Metron is one of Jack Kirby’s creations, first appearing in the New Gods comic book series. He’s from the same world (the Fourth World, to be exact) as characters like Darkseid, Orion, and Lightray. He’s meant to be a neutral cosmic observer, but he has been known to choose sides (not always Good), especially if something threatened the entire universe. He’s also the man who invented the “Boom Tube” technology which allows the people of New Genesis and Apokolips to travel great distances across the universe, and he holds the key to Darkseid’s Anti-Life Equation. Basically, Metron is not one to be trifled with.Mattel has always done the New Gods characters right in DC Universe Classics. We’ve gotten several characters so far, some of which had variants that mirrored their vintage Super Powers figures.Â So I suppose it was a no-brainer for Mattel – when the time came for them to switch DC Universe Classics to an online subscription-based model – that they try to tackle Metron with his chair without worrying about fitting it in a regular sized package, or worrying about the price. So for Mattel’s inaugural year for the DC Universe Signature Collection, they had subscribers vote to determine who would be the exclusive “oversized” figure. Needless to say, Metron won, and now here we are.
Packaging: Metron comes in the new DC Universe Signature Collection window box. Ever since Mattel showed off the packaging for their Signature Collection, I’ve felt it was a pretty bland design. It’s just a big square of clear plastic, with some card stock on it. Granted the art is fantastic, but I miss the unique shapes the blisters had in DCUC. Perhaps with the low subscriber rate, they just simply didn’t have the budget for any special kind of packaging. I can respect that – save as much as possible for the actual figures.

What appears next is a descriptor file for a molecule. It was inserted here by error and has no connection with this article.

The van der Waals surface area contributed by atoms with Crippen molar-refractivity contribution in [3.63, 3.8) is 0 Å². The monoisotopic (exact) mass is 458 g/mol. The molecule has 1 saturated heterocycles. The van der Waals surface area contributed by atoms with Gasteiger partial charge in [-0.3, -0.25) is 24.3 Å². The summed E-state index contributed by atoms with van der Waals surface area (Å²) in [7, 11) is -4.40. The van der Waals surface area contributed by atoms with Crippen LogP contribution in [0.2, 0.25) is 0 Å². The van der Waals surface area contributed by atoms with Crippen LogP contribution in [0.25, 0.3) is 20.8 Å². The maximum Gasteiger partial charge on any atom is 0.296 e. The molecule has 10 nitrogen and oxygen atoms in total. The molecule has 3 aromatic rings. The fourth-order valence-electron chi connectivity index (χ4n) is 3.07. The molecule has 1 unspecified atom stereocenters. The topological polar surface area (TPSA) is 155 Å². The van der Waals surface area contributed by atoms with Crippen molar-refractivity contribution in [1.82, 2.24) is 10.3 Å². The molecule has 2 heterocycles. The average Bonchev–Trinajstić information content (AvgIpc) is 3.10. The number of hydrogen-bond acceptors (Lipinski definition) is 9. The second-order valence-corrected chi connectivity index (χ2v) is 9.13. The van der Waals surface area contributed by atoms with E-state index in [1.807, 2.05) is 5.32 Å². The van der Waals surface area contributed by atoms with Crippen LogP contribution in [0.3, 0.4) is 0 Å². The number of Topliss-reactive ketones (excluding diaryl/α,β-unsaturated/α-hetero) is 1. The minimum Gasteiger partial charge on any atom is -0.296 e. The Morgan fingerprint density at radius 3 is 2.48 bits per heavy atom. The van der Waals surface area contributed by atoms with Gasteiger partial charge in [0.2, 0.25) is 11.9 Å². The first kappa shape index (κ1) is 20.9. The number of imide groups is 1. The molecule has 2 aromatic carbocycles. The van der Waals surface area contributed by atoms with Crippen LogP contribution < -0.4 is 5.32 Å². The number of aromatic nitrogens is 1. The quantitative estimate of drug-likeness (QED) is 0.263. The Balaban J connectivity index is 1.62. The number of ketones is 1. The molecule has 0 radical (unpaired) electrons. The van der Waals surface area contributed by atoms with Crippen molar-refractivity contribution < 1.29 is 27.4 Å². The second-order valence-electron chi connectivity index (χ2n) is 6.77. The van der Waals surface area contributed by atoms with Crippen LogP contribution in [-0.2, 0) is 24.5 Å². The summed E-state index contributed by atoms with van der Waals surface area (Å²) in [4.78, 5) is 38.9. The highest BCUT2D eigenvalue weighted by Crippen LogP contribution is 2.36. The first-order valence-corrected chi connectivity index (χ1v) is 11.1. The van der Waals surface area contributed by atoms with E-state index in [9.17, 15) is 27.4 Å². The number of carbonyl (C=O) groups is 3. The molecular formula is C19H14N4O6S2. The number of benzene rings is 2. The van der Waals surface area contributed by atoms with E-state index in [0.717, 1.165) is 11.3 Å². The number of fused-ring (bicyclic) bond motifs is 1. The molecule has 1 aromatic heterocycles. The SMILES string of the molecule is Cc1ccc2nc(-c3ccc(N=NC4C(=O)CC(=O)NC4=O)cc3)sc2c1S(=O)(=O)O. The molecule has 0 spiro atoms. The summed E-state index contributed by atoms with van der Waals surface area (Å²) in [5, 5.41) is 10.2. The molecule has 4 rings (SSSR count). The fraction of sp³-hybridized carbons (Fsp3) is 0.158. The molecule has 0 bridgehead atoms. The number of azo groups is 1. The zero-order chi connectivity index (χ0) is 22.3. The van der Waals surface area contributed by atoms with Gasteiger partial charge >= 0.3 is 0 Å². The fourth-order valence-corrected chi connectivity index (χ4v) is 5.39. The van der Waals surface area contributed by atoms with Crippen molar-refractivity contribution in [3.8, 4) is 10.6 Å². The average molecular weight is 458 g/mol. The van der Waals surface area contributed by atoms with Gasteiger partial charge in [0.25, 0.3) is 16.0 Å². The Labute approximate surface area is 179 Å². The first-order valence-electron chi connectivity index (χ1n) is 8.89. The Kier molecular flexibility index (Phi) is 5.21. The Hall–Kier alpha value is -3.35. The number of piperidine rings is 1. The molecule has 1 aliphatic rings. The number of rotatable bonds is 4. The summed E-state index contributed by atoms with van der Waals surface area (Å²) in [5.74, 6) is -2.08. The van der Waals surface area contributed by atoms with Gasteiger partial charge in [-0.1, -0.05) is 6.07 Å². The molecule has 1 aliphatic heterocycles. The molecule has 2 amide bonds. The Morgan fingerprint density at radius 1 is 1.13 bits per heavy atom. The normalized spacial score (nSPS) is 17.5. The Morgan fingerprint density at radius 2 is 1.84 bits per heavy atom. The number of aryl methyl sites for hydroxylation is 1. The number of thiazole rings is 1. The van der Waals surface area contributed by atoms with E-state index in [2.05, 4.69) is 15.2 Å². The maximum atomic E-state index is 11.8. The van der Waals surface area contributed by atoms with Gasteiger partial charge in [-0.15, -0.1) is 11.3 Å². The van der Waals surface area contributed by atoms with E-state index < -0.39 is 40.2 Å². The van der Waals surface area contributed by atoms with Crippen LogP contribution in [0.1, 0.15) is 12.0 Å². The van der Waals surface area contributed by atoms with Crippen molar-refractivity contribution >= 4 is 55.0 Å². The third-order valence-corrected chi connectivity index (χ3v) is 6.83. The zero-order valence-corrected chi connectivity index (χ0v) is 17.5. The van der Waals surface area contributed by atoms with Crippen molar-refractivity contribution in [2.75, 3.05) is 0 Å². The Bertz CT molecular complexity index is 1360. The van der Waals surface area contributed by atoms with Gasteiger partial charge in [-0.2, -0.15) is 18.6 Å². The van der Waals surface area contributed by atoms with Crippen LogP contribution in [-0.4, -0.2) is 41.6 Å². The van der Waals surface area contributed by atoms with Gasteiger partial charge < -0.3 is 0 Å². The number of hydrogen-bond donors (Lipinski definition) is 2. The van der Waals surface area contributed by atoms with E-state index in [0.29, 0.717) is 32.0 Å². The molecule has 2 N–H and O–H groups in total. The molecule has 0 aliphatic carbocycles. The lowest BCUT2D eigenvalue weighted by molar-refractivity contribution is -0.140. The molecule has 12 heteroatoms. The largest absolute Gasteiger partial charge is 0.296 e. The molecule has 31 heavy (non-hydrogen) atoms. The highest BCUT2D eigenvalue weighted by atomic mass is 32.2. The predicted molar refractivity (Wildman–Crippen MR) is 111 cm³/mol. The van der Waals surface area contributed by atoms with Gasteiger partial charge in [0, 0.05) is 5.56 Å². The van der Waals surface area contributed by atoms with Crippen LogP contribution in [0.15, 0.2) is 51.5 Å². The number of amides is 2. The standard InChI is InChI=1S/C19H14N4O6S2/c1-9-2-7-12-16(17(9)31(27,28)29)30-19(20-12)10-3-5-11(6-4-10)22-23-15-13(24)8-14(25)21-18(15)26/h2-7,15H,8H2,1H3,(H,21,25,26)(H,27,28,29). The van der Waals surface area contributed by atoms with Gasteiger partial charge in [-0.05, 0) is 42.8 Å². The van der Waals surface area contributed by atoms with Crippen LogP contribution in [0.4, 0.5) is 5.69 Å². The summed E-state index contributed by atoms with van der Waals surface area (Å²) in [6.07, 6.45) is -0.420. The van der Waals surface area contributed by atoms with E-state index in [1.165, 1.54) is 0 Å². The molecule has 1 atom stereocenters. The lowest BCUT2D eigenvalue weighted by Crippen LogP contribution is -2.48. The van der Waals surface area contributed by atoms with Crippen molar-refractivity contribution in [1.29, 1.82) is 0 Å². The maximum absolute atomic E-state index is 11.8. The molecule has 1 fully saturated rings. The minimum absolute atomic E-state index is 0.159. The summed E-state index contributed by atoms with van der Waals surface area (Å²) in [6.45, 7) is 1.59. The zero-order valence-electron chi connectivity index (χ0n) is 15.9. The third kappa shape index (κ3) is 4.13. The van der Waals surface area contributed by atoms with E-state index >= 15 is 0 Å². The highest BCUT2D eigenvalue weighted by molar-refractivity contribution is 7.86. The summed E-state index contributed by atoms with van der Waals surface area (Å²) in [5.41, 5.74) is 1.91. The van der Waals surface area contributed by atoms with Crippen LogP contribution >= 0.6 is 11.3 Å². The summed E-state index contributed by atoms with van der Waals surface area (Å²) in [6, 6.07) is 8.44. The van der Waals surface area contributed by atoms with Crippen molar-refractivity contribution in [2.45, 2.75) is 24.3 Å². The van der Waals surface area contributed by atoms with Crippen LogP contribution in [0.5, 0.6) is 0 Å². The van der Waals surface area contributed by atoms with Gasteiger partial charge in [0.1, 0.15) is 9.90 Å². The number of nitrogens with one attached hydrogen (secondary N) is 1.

Design & Sculpt: Metron is the size of a standard DCUC figure, coming it at a little over six inches tall. He looks great. Almost every part of him is reused from previous figures except his hands and his head, but it works. His hands have a great sculpt to them that makes them look natural as they hang over the arms of his chair; they look almost as good if you have him posed with his fingertips touching, as if he’s deep in thought.
And the head is just amazing. It’s undeniably Kirby. The eyes, the slightly open mouth, the stern expression. It’s just great. I don’t know how the Four Horsemen are so well able to capture Jack Kirby’s style, while at the same time giving us head sculpts that are not artist specific, so they all look a part of the same toy line and mesh together. It must be a hard thing to balance, but the Horsemen do it with gusto.
Plastic & Paint: Metron is mostly cast in blue, and it looks good.
His paint job is pretty well done too. There is some overspray and blurred edges where the gray on his torso meets the blue of the plastic, and there’s a couple of spots on the designs on his torso, where the light blue goes outside of the black outlining. The rest of the paint applications look very well done though, including the head. The pupils and irises are aligned right on the eyes, and everything on his head seems painted great.
Â Articulation: Since Metron’s body is a standard DCUC body, he has the standard DCUC articulation. Ball jointed neck, ball joints shoulders, bicep swivels, single elbows, wrist swivels, ab crunch, waist swivel, t-hinge hips, thigh swivels, single knees, and a pin and disc ankle pivot. All the joints on Metron are tight and hold any pose you can put him in. The neck joint has a surprising amount of range for a DCUC figure.